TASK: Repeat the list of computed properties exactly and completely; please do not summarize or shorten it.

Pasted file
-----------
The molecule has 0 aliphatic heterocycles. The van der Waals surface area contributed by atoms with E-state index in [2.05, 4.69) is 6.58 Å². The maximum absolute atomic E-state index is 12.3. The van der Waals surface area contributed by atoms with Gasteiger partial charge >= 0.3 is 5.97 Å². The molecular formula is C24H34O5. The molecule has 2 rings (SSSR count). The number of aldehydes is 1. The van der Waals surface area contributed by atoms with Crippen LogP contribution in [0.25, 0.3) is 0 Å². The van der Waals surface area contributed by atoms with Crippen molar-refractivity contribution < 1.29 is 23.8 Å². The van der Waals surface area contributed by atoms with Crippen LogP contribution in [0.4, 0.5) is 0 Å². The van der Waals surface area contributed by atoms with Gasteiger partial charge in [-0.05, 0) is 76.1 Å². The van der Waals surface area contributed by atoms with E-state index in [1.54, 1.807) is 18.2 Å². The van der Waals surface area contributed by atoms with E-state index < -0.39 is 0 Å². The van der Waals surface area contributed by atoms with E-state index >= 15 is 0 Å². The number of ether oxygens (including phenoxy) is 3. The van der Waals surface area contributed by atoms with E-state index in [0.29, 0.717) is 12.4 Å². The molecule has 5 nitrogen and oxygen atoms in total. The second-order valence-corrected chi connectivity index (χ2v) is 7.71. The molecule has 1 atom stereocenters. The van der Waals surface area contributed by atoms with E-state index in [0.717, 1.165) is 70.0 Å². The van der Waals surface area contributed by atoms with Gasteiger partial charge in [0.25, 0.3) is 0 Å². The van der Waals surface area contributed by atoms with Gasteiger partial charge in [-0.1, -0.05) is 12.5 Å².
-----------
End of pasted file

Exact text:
The molecule has 0 aliphatic heterocycles. The van der Waals surface area contributed by atoms with E-state index in [2.05, 4.69) is 6.58 Å². The maximum absolute atomic E-state index is 12.3. The van der Waals surface area contributed by atoms with Gasteiger partial charge >= 0.3 is 5.97 Å². The molecular formula is C24H34O5. The molecule has 2 rings (SSSR count). The number of aldehydes is 1. The van der Waals surface area contributed by atoms with Crippen LogP contribution in [0.25, 0.3) is 0 Å². The van der Waals surface area contributed by atoms with Crippen molar-refractivity contribution < 1.29 is 23.8 Å². The van der Waals surface area contributed by atoms with Crippen LogP contribution in [0.4, 0.5) is 0 Å². The van der Waals surface area contributed by atoms with Gasteiger partial charge in [-0.05, 0) is 76.1 Å². The van der Waals surface area contributed by atoms with E-state index in [1.54, 1.807) is 18.2 Å². The van der Waals surface area contributed by atoms with E-state index < -0.39 is 0 Å². The van der Waals surface area contributed by atoms with E-state index >= 15 is 0 Å². The number of ether oxygens (including phenoxy) is 3. The van der Waals surface area contributed by atoms with E-state index in [0.29, 0.717) is 12.4 Å². The molecule has 5 nitrogen and oxygen atoms in total. The second-order valence-corrected chi connectivity index (χ2v) is 7.71. The molecule has 1 atom stereocenters. The van der Waals surface area contributed by atoms with E-state index in [0.717, 1.165) is 70.0 Å². The van der Waals surface area contributed by atoms with Gasteiger partial charge in [0.25, 0.3) is 0 Å². The van der Waals surface area contributed by atoms with Gasteiger partial charge in [-0.1, -0.05) is 12.5 Å².